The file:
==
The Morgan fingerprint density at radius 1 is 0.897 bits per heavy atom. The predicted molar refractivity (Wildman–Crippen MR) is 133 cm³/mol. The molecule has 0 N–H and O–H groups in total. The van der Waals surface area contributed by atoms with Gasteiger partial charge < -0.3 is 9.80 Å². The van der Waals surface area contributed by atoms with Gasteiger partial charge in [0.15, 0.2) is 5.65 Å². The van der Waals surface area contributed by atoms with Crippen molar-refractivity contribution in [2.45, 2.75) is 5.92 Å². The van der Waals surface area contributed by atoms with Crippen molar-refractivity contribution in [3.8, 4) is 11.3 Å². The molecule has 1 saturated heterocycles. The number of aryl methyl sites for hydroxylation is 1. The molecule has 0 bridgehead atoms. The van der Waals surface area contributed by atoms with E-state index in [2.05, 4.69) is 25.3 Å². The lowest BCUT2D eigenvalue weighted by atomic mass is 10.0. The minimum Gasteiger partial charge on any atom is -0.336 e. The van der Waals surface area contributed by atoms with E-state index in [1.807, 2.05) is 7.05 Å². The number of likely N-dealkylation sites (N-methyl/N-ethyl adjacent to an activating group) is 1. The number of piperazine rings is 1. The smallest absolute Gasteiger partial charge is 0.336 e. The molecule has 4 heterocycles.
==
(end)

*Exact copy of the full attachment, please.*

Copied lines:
The Morgan fingerprint density at radius 1 is 0.897 bits per heavy atom. The predicted molar refractivity (Wildman–Crippen MR) is 133 cm³/mol. The molecule has 0 N–H and O–H groups in total. The van der Waals surface area contributed by atoms with Gasteiger partial charge < -0.3 is 9.80 Å². The van der Waals surface area contributed by atoms with Gasteiger partial charge in [0.15, 0.2) is 5.65 Å². The van der Waals surface area contributed by atoms with Crippen molar-refractivity contribution in [2.45, 2.75) is 5.92 Å². The van der Waals surface area contributed by atoms with Crippen molar-refractivity contribution in [3.8, 4) is 11.3 Å². The molecule has 1 saturated heterocycles. The number of aryl methyl sites for hydroxylation is 1. The molecule has 0 bridgehead atoms. The van der Waals surface area contributed by atoms with E-state index in [2.05, 4.69) is 25.3 Å². The lowest BCUT2D eigenvalue weighted by atomic mass is 10.0. The minimum Gasteiger partial charge on any atom is -0.336 e. The van der Waals surface area contributed by atoms with E-state index in [1.807, 2.05) is 7.05 Å². The number of likely N-dealkylation sites (N-methyl/N-ethyl adjacent to an activating group) is 1. The number of piperazine rings is 1. The smallest absolute Gasteiger partial charge is 0.336 e. The molecule has 4 heterocycles.